And speaking of Donald not being understood properly... The version we watched (which is on the "Silly Symphonies" DVD) has been CENSORED! When poor Donald is having an argument with the spring, it apparently upset a lot of parents, who thought Donald was saying the F word, among other colourful phrases, and Disney ended up redubbing part of his dialogue (not at all subtley either, I might add) Of course, there is no WAY Disney would have allowed Donald to cuss. He actually quacks, "Says who?" to which the spring replies, "Says I."
For the record, here is the original version. Does Donald appear to be swearing to you?

SHENZI: This is a fun cartoon. I love that slapstick humour.


RELEASE DATE: Saturday 15th May 1937

SYNOPSIS: Based (very) loosely on the American Indian legend of Hiawatha, this cartoon shows what the fearless warrior might have been like as a child. Little Hiawatha marches out to conquer, armed with a bow, arrow, and pants that are probably a bit too big for him.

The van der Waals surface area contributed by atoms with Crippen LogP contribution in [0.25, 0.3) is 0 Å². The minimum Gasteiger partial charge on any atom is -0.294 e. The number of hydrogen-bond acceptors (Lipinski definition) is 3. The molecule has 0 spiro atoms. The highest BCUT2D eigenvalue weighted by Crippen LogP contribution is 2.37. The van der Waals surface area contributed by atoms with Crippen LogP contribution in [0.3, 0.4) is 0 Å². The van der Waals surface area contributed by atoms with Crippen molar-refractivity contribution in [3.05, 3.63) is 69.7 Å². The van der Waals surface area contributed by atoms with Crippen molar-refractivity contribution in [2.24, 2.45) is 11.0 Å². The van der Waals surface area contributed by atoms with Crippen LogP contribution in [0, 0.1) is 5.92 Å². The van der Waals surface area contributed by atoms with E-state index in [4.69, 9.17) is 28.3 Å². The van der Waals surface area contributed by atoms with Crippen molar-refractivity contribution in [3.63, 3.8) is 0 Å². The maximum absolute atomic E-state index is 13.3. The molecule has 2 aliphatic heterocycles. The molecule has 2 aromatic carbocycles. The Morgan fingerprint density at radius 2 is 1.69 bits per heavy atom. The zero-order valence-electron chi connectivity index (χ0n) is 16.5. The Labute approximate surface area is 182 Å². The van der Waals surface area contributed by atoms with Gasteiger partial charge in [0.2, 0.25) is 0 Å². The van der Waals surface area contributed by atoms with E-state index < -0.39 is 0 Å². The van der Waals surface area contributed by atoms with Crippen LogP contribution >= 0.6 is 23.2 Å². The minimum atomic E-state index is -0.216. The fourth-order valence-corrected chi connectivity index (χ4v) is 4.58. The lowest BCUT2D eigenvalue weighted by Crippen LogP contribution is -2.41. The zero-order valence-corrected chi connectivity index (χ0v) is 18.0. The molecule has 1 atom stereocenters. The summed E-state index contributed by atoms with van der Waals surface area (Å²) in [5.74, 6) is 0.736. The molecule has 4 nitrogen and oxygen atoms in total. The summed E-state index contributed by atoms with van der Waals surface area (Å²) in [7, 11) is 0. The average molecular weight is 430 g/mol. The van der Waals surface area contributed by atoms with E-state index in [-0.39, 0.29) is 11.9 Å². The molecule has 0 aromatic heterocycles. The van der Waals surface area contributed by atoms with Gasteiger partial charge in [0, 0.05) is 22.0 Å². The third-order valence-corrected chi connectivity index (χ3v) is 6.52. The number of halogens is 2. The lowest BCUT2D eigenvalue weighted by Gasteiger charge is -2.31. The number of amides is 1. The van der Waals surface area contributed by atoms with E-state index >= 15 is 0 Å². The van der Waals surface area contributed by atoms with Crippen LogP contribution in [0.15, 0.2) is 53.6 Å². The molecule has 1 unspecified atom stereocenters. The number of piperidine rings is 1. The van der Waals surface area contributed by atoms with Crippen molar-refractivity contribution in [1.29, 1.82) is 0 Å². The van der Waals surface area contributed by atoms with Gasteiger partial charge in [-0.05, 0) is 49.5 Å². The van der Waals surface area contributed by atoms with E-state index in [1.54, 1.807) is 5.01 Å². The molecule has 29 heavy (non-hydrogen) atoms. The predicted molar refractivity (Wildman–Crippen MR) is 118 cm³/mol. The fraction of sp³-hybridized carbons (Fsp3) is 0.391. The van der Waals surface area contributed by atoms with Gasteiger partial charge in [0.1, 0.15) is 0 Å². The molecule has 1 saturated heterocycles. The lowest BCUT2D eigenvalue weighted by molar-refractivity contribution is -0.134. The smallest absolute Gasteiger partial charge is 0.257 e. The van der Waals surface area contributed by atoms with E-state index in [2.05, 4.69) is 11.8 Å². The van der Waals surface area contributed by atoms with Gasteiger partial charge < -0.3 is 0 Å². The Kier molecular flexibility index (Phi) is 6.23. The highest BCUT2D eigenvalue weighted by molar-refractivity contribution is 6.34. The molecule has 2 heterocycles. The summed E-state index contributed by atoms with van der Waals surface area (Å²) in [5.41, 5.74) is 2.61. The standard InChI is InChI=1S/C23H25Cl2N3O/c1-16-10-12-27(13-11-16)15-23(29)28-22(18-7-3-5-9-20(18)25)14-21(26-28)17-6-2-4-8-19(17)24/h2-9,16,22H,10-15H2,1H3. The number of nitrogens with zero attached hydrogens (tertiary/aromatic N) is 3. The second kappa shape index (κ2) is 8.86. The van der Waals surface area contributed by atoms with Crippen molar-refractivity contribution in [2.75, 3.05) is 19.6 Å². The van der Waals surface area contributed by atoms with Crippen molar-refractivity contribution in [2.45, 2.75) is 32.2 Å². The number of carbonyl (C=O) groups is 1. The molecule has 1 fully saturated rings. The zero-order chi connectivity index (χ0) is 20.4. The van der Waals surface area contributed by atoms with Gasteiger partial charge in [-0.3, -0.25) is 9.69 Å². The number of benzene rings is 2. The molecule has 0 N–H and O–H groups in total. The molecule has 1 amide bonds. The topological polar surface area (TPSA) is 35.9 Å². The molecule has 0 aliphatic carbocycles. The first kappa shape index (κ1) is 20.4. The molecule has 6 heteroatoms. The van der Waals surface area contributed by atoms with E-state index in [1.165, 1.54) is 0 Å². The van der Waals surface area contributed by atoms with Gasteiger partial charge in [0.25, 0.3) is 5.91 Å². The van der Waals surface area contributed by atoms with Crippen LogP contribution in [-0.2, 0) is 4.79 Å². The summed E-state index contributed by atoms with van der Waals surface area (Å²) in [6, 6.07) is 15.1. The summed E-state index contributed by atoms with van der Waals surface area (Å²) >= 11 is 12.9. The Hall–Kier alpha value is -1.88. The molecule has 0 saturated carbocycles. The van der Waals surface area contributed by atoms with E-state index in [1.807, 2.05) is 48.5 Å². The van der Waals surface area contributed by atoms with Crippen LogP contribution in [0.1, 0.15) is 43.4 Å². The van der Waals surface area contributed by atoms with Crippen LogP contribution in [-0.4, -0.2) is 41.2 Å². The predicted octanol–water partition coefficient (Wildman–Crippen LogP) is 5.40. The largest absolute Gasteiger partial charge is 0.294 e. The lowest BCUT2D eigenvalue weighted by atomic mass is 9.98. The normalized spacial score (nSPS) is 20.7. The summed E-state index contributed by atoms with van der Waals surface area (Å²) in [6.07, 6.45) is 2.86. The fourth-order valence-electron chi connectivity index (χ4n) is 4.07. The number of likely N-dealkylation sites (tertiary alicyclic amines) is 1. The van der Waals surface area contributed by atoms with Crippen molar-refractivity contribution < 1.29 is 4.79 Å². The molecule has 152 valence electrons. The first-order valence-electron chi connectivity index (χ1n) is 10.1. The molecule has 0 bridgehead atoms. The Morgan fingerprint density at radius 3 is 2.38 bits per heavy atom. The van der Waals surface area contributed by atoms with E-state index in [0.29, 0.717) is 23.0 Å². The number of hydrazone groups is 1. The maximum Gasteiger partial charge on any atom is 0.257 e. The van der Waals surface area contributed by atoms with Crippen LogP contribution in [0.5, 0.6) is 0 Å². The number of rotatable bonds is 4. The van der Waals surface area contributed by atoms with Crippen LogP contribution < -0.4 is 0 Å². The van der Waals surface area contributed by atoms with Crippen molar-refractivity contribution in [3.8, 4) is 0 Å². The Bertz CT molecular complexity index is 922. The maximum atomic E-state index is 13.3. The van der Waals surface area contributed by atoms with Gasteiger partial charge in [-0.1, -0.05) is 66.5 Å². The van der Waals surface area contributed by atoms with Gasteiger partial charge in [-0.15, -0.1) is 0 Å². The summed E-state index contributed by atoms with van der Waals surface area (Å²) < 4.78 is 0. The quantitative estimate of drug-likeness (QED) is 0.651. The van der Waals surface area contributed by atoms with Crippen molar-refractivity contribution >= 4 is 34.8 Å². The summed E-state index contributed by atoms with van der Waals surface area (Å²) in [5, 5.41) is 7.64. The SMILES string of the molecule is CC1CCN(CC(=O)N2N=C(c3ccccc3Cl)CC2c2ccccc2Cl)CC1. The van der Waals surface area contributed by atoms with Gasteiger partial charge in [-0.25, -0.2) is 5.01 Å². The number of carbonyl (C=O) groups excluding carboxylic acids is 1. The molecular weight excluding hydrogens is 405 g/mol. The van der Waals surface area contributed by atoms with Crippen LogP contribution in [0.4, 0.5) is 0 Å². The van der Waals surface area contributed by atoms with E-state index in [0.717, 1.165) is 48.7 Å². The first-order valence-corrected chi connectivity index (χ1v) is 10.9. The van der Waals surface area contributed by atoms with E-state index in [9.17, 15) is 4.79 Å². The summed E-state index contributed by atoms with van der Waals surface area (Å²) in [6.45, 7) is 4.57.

IRVYNE: I think at one point Wendy was about to explode from the cute.

MALEFICENT: It was super-cute!

WENDY: All of the animals were adorable, but Hiawatha himself was very, very cute. With his little chubby cheeks!

IRVYNE: The animation is just so fantastic in this. The expressions they get on the little animals' faces is just incredible.

MALEFICENT: Aww, that little bunny rabbit!

WENDY: Stop it! I can't take it!

SHENZI: He just drops his little bow and arrow!

IRVYNE: I wanna know where the heck Hiawatha was HIDING that bow and arrow!

PASCAL: Because his pants kept falling down! You could see his little bottom!

IRVYNE: First ever Disney bum...? Possibly!

MALEFICENT: He definitely needed a belt.

WENDY: The music itself is like another character. It's fantastic. So what was the process? Would they have scored it first, or animated first?

IRVYNE: I think by this stage they were scoring first. It would have been fully storyboarded, then they would have recorded the music, then finalised the animation. Don't quote me on that. I know that in the early days they did it the other way round.
Meanwhile, this is again the kind of cartoon that you could probably argue is pretty racially insensitive.

MALEFICENT: I don't think it is.